While it is challenging to compare animalian FAS DHs with PKS DHs, it does appear that mammalian FASs possess an additional ~150 residue region between DH and the KR structural subdomain. Intriguingly, this region is predicted by the program Phyre to be primarily α-helical and contains two invariant cysteines30. Insect FASs apparently do not share this region and may be more similar to PKSs, although it is difficult to identify β1 of the KR structural subdomain within these FASs.
The N-termini of the observed EryDH4 dimer help reveal how DHs connect to the KS+AT didomain(Figure 5, Supplementary Figure 2). They are adjacent to the dimer interface, and a mere four residues in EryMod4 connect them to the KS+AT didomain (i.e. the post-AT segment). These residues are unconserved and often include prolines, possibly indicating they are unstructured. In the porcine FAS structure this connection (the “waist”) was observed to be flexible and may provide degrees of freedom for the β-carbon processing enzymes and ACP relative to the KS+AT didomain so ACP can access the active sites of the synthase6. The C-termini of the Ery(KS+AT)5 dimer are separated by ~15 Å7, while the N-termini in the EryDH4 dimer are separated by ~10 Å. If the C-termini of the KS+AT didomain and the N-termini of the DH dimer are located approximately where they are located in the crystal structures, the connection between the KS+AT didomain and the β-carbon processing enzymes may resemble a “loose swing” more than a “swivel.” It remains to be determined how restricted the β-carbon processing enzymes are relative to the KS+AT didomain; however, the orientation of the KS+AT didomain relative to the DH dimer in the porcine FAS structure is similar to the orientation obtained by modeling the C-termini of the PKS KS+AT didomain adjacent to the N-termini of the PKS DH dimer.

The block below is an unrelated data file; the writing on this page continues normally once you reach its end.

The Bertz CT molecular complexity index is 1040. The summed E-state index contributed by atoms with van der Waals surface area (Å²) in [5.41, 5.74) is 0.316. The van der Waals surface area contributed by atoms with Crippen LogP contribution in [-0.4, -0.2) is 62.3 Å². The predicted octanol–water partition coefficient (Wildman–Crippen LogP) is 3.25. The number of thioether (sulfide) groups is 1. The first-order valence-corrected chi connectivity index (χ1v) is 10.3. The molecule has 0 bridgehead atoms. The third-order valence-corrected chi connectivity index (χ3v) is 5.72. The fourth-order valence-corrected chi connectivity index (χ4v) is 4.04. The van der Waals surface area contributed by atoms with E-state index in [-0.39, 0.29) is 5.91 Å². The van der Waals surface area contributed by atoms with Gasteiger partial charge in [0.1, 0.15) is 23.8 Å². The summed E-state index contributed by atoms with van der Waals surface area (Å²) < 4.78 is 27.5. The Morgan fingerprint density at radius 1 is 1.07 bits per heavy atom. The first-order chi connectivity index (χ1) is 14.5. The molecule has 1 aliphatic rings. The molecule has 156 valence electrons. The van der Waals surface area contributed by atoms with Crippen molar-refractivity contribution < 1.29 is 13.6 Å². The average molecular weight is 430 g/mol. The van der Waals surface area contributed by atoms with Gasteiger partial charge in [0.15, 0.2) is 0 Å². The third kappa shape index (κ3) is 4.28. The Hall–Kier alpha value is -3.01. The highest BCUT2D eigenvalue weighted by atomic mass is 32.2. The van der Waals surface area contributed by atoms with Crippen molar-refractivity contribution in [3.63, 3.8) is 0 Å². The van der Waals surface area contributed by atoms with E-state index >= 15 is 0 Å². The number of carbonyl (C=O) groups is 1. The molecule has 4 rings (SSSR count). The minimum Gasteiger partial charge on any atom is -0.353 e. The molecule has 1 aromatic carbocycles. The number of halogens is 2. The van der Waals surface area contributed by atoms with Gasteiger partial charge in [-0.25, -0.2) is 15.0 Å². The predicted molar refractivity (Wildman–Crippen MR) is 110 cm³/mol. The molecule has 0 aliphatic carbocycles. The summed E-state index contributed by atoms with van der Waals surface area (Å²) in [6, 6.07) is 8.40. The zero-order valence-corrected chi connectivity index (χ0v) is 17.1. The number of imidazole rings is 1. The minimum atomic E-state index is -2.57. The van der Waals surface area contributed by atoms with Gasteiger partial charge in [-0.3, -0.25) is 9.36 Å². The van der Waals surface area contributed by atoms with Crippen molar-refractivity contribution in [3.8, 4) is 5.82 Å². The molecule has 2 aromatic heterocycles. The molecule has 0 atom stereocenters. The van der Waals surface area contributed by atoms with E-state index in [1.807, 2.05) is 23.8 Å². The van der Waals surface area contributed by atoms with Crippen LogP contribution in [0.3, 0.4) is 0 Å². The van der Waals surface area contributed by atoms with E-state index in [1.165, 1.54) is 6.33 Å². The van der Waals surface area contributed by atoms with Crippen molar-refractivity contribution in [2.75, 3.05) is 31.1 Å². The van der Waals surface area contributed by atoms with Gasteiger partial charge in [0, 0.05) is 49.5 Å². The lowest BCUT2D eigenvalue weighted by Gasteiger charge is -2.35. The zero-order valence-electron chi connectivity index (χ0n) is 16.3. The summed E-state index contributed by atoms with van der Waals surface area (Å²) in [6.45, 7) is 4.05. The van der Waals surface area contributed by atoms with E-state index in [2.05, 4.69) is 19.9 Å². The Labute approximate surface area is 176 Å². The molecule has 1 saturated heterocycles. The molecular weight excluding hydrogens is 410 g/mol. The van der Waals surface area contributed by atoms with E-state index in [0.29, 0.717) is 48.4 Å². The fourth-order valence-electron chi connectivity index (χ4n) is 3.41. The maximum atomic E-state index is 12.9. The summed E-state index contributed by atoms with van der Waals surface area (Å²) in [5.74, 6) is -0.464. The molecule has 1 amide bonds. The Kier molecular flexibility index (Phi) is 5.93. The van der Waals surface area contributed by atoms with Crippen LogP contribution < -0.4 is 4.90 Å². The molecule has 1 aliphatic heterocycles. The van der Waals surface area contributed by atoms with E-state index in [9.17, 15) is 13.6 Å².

Nearly all modules that contain DH also contain KR. The animalian FAS DH/KR interaction has been observed at 4.5 Å resolution in the porcine FAS and is likely to be similar in PKSs (Figure 5B)6. KRs from modules containing DHs possess several conserved residues that may contribute to the PKS DH/KR interface9. A conserved αB histidine and a conserved αG aspartate (KR nomenclature9) may be well-positioned on the KR surface to contact the 10–15 residue segment connecting DH to KR. The KR lid also possesses several conserved residues that may contact DH. The DH surface expected to contact KR based on the porcine FAS structure is concave and exposes hydrophobic residues such as I152 and L214. The ~15 residues spanning from R275 to β1 of KR may be structured in the presence of KR and also contribute to the PKS DH/KR interface. The EryDH4 dimer does not reveal any obvious surfaces that might interface with ER. A sequence comparison of DHs from modules containing ER with DHs from modules not containing ER also does not reveal any conserved residues that may participate in an ER interaction(Supplementary Figure 3).
A few surface residues are conserved between DHs from all types of modules and are clustered in the analogous location to residues in type II dehydratases hypothesized to interact with acyl carrier protein(Supplementary Figure 5)26,16. In particular, a highly conserved phenylalanine (F227) is located near the active site entrance adjacent to several smaller, semi-conserved hydrophobic residues(Figure 3E). A nearly invariant arginine (R275) is also adjacent to the active site and may form a salt-bridge with the conserved aspartate of the ACP “DSL” motif. Interestingly, the phenylalanine and arginine are not conserved in nonfunctional DHs, which suggests that ACP does not dock on them(Supplementary Figure 6).